7. Activation of Cyclic AMP Synthesis by Full and Partial Beta-Adrenergic Receptor Agonists in Chicken Skeletal Muscle Cells (United States)

    Young, R. B.; Bridge, K. Y.


    Several beta-adrenergic receptor (bAR) agonists are known to cause hypertrophy of skeletal muscle tissue. Accordingly, five bAR agonists encompassing a range in activity from strong to weak were evaluated for their ability to stimulate CAMP accumulation in embryonic chicken skeletal muscle cells in culture. Two strong agonists (epinephrine and isoproterenol), one moderate agonist (albuterol), and two weak agonists known to cause hypertrophy in animals (clenbuterol and cimaterol) were studied. Dose response curves were determined over six orders of magnitude in concentration for each agonist, and values were determined for their maximum stimulation of CAMP synthesis rate (Bmax) and the agonist concentration at which 50% stimulation of CAMP synthesis (EC50) occurred. Bmax values decreased in the following order: isoproterenol, epinephrine, albuterol, cimaterol, clenbuterol. Cimaterol and clenbuterol at their Bmax concentrations were approximately 15-fold weaker than isoproterenol in stimulating the rate of CAMP synthesis. When cimaterol and clenbuterol were added to culture media at concentrations known to cause significant muscle hypertrophy in animals, there was no detectable effect on stimulation of CAMP synthesis. Finally, these same levels of cimaterol and clenbuterol did not antagonize the stimulation of CAMP by either epinephrine or isoproterenol.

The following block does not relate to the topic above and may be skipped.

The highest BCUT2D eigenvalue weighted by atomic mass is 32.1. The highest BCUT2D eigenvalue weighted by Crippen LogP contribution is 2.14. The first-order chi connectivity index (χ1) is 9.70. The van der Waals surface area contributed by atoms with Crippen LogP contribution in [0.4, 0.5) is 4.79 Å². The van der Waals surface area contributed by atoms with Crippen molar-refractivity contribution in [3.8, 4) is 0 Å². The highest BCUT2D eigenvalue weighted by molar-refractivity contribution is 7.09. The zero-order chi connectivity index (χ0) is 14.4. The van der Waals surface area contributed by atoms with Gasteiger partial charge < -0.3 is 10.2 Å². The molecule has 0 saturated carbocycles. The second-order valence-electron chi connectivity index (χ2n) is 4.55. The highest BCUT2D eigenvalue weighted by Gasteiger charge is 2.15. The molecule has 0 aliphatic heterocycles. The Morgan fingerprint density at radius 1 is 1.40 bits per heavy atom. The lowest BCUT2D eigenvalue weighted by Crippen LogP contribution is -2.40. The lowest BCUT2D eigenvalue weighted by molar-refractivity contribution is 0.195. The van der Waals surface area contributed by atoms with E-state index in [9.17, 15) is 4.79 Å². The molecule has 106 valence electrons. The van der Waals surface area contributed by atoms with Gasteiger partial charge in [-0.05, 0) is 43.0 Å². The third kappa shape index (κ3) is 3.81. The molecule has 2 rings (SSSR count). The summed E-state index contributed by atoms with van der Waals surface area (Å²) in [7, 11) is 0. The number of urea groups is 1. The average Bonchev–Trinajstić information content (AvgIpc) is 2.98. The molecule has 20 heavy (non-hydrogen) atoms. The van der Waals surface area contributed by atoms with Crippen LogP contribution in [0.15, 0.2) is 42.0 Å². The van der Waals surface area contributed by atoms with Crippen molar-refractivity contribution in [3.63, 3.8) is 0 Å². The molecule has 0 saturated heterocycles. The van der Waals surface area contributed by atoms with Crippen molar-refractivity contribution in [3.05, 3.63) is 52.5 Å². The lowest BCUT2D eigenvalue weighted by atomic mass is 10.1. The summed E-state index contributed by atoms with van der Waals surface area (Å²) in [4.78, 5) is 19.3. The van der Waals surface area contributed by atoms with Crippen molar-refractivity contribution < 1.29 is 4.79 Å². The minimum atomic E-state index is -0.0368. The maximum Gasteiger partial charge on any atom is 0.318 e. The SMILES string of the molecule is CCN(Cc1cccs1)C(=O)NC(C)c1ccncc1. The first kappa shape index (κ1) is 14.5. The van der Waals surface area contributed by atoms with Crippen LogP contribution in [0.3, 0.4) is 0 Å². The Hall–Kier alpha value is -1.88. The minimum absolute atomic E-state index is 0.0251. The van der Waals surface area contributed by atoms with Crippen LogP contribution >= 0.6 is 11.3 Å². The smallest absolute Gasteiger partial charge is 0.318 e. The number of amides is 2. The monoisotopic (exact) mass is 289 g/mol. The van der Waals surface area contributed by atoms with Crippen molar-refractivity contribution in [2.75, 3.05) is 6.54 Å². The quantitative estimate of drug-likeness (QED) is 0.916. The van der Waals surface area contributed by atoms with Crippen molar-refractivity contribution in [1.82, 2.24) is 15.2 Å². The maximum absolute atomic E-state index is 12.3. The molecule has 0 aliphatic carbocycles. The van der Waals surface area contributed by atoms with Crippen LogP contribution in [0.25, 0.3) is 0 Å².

8. Synthetic Toll like receptor-4 (TLR-4 agonist peptides as a novel class of adjuvants.

    Directory of Open Access Journals (Sweden)

    Arulkumaran Shanmugam

    Full Text Available BACKGROUND: Adjuvants serve as catalysts of the innate immune response by initiating a localized site of inflammation that is mitigated by the interactions between antigens and toll like receptor (TLR proteins. Currently, the majority of vaccines are formulated with aluminum based adjuvants, which are associated with various side effects. In an effort to develop a new class of adjuvants, agonists of TLR proteins, such as bacterial products, would be natural candidates. Lipopolysaccharide (LPS, a major structural component of gram negative bacteria cell walls, induces the systemic inflammation observed in septic shock by interacting with TLR-4. The use of synthetic peptides of LPS or TLR-4 agonists, which mimic the interaction between TLR-4 and LPS, can potentially regulate cellular signal transduction pathways such that a localized inflammatory response is achieved similar to that generated by adjuvants. METHODOLOGY/PRINCIPAL FINDINGS: We report the identification and activity of several peptides isolated using phage display combinatorial peptide technology, which functionally mimicked LPS. The activity of the LPS-TLR-4 interaction was assessed by NF-κB nuclear translocation analyses in HEK-BLUE™-4 cells, a cell culture model that expresses only TLR-4, and the murine macrophage cell line, RAW264.7. Furthermore, the LPS peptide mimics were capable of inducing inflammatory cytokine secretion from RAW264.7 cells. Lastly, ELISA analysis of serum from vaccinated BALB/c mice revealed that the LPS peptide mimics act as a functional adjuvant. CONCLUSIONS/SIGNIFICANCE: Our data demonstrate the identification of synthetic peptides that mimic LPS by interacting with TLR-4. This LPS mimotope-TLR-4 interaction will allow for the development and use of these peptides as a new class of adjuvants, namely TLR-4 agonists.

  9. The anti-inflammatory drug leflunomide is an agonist of the aryl hydrocarbon receptor.

    Directory of Open Access Journals (Sweden)

    Edmond F O'Donnell